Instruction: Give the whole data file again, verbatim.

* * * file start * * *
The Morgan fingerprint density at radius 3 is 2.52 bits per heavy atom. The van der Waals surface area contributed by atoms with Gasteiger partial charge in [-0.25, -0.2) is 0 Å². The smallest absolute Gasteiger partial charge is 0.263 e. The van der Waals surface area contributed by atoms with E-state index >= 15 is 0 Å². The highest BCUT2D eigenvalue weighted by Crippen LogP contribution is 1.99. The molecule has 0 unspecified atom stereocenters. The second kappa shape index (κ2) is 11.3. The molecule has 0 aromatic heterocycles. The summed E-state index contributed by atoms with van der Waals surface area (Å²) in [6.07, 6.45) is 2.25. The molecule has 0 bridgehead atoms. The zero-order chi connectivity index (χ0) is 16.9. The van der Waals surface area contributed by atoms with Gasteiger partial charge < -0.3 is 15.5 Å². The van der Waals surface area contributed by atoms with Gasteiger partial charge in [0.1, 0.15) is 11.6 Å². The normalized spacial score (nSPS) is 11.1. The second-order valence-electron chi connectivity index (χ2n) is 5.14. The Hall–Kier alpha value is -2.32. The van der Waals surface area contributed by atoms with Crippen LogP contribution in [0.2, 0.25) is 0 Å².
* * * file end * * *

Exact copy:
The Morgan fingerprint density at radius 3 is 2.52 bits per heavy atom. The van der Waals surface area contributed by atoms with Gasteiger partial charge in [-0.25, -0.2) is 0 Å². The smallest absolute Gasteiger partial charge is 0.263 e. The van der Waals surface area contributed by atoms with E-state index >= 15 is 0 Å². The highest BCUT2D eigenvalue weighted by Crippen LogP contribution is 1.99. The molecule has 0 unspecified atom stereocenters. The second kappa shape index (κ2) is 11.3. The molecule has 0 aromatic heterocycles. The summed E-state index contributed by atoms with van der Waals surface area (Å²) in [6.07, 6.45) is 2.25. The molecule has 0 bridgehead atoms. The zero-order chi connectivity index (χ0) is 16.9. The van der Waals surface area contributed by atoms with Gasteiger partial charge < -0.3 is 15.5 Å². The van der Waals surface area contributed by atoms with Gasteiger partial charge in [0.1, 0.15) is 11.6 Å². The normalized spacial score (nSPS) is 11.1. The second-order valence-electron chi connectivity index (χ2n) is 5.14. The Hall–Kier alpha value is -2.32. The van der Waals surface area contributed by atoms with Crippen LogP contribution in [0.2, 0.25) is 0 Å².